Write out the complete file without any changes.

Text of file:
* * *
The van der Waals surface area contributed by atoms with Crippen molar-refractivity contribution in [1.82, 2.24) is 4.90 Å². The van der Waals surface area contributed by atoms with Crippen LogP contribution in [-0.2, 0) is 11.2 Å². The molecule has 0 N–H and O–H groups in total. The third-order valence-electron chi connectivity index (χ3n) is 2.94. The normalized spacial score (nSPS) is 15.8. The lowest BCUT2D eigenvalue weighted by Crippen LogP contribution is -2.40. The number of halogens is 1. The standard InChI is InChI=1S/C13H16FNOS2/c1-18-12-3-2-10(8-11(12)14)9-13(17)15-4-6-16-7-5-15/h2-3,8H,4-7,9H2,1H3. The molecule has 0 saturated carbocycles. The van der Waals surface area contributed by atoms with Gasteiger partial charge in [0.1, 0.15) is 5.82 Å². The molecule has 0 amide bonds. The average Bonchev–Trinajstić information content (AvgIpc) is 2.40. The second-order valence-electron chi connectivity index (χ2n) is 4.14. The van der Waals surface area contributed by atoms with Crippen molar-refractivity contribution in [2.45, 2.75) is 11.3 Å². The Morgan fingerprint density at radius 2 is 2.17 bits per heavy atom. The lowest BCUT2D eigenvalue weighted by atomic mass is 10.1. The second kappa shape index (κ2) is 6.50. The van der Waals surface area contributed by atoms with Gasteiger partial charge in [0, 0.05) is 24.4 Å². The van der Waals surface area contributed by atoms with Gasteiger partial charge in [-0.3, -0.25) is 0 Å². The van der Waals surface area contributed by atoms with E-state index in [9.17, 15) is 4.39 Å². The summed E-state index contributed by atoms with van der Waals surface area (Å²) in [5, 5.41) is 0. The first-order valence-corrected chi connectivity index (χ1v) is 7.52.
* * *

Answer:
The van der Waals surface area contributed by atoms with Crippen molar-refractivity contribution in [1.82, 2.24) is 4.90 Å². The van der Waals surface area contributed by atoms with Crippen LogP contribution in [-0.2, 0) is 11.2 Å². The molecule has 0 N–H and O–H groups in total. The third-order valence-electron chi connectivity index (χ3n) is 2.94. The normalized spacial score (nSPS) is 15.8. The lowest BCUT2D eigenvalue weighted by Crippen LogP contribution is -2.40. The number of halogens is 1. The standard InChI is InChI=1S/C13H16FNOS2/c1-18-12-3-2-10(8-11(12)14)9-13(17)15-4-6-16-7-5-15/h2-3,8H,4-7,9H2,1H3. The molecule has 0 saturated carbocycles. The van der Waals surface area contributed by atoms with Gasteiger partial charge in [0.1, 0.15) is 5.82 Å². The molecule has 0 amide bonds. The average Bonchev–Trinajstić information content (AvgIpc) is 2.40. The second-order valence-electron chi connectivity index (χ2n) is 4.14. The van der Waals surface area contributed by atoms with Crippen molar-refractivity contribution in [2.45, 2.75) is 11.3 Å². The Morgan fingerprint density at radius 2 is 2.17 bits per heavy atom. The lowest BCUT2D eigenvalue weighted by atomic mass is 10.1. The second kappa shape index (κ2) is 6.50. The van der Waals surface area contributed by atoms with Gasteiger partial charge in [0, 0.05) is 24.4 Å². The van der Waals surface area contributed by atoms with Gasteiger partial charge in [-0.3, -0.25) is 0 Å². The van der Waals surface area contributed by atoms with E-state index in [9.17, 15) is 4.39 Å². The summed E-state index contributed by atoms with van der Waals surface area (Å²) in [5, 5.41) is 0. The first-order valence-corrected chi connectivity index (χ1v) is 7.52.